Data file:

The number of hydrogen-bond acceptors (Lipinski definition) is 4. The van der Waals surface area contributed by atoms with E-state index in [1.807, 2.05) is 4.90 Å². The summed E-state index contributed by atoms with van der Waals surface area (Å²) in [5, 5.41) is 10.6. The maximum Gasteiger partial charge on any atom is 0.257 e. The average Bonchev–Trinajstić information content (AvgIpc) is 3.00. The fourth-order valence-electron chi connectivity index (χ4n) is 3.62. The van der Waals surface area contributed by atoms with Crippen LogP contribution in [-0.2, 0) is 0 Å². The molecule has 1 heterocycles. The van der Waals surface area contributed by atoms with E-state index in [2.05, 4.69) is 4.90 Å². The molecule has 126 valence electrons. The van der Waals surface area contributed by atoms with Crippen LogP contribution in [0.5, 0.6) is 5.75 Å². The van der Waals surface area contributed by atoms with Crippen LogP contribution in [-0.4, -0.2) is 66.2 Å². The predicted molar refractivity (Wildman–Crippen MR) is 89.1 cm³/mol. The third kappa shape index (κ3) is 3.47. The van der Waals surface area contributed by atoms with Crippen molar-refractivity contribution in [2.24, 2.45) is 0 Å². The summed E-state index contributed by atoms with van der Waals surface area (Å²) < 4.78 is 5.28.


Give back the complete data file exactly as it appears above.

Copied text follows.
The number of hydrogen-bond acceptors (Lipinski definition) is 4. The van der Waals surface area contributed by atoms with E-state index in [1.807, 2.05) is 4.90 Å². The summed E-state index contributed by atoms with van der Waals surface area (Å²) in [5, 5.41) is 10.6. The maximum Gasteiger partial charge on any atom is 0.257 e. The average Bonchev–Trinajstić information content (AvgIpc) is 3.00. The fourth-order valence-electron chi connectivity index (χ4n) is 3.62. The van der Waals surface area contributed by atoms with Crippen LogP contribution in [-0.2, 0) is 0 Å². The molecule has 1 heterocycles. The van der Waals surface area contributed by atoms with E-state index in [2.05, 4.69) is 4.90 Å². The molecule has 126 valence electrons. The van der Waals surface area contributed by atoms with Crippen LogP contribution in [0.5, 0.6) is 5.75 Å². The van der Waals surface area contributed by atoms with Crippen LogP contribution in [-0.4, -0.2) is 66.2 Å². The predicted molar refractivity (Wildman–Crippen MR) is 89.1 cm³/mol. The third kappa shape index (κ3) is 3.47. The van der Waals surface area contributed by atoms with Crippen molar-refractivity contribution in [2.24, 2.45) is 0 Å². The summed E-state index contributed by atoms with van der Waals surface area (Å²) < 4.78 is 5.28.